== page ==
The most popular way to influence potential victims is still phone calls. According to OTP Bank, fraudsters can be represented by employees of the security service of the Bank or government agencies. 

The number of telephone fraud attempts has increased this year, confirmed Oleg Kuserov, Managing Director of Absolut Bank.

"The growth of such attacks is associated, in our opinion, both with an increase in the number of fraudulent call centers and with major data leaks in 2020 from various enterprises, including online stores," said Vyacheslav Kasimov, Director of the Information Security Department of Credit Bank of Moscow.

Sergey Afanasyev, Executive Director and Head of the Statistical Analysis Department of Renaissance Credit Bank, also noted that another common type of Bankcard fraud, in addition to social engineering, is phishing — stealing money through fraudulent duplicate sites.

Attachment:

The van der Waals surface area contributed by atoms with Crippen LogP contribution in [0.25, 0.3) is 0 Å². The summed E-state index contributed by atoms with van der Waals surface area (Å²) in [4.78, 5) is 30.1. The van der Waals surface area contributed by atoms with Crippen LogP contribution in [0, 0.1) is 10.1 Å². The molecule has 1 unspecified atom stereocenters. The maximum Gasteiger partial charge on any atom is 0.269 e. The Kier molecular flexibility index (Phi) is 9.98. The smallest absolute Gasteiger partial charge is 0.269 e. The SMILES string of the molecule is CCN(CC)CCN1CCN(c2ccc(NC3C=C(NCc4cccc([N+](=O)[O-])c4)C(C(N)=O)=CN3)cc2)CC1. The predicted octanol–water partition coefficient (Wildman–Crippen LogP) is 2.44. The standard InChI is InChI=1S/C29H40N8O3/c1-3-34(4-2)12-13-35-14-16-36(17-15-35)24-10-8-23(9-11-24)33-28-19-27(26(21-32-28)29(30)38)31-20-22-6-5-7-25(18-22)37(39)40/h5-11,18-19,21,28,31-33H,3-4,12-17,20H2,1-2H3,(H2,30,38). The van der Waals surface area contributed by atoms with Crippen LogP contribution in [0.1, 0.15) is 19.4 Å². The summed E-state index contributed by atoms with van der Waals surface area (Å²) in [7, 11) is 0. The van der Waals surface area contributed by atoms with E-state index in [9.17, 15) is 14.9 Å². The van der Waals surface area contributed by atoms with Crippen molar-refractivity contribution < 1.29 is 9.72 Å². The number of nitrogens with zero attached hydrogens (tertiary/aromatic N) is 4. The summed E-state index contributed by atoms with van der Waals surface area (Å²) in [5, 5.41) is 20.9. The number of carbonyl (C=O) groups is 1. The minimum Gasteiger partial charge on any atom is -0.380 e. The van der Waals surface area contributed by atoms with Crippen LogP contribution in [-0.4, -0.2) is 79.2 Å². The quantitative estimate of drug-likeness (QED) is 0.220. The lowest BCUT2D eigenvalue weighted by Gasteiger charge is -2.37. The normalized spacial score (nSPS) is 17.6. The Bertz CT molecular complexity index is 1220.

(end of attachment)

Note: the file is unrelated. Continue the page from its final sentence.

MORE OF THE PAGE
Money stolen from bank accounts of Russians twice as much as last year

In Russia, for the period from January to August 2020, more than 100 thousand thefts of funds from a Bank account were recorded, twice as much as last year. The number of cases of fraud using electronic means of payment has also doubled.

According to the Prosecutor General's Office, now every fifth fact of theft is associated with the theft of funds from accounts.

The Central Bank said that hacker attacks are more frequent in 2020, but the effectiveness of attacks on banks has not increased. Fraudsters are now increasingly trying to deceive citizens using social engineering, so the number of calls has increased four times. At the same time, new criminal schemes have not appeared, but now criminals have begun to actively use the topic of COVID-19.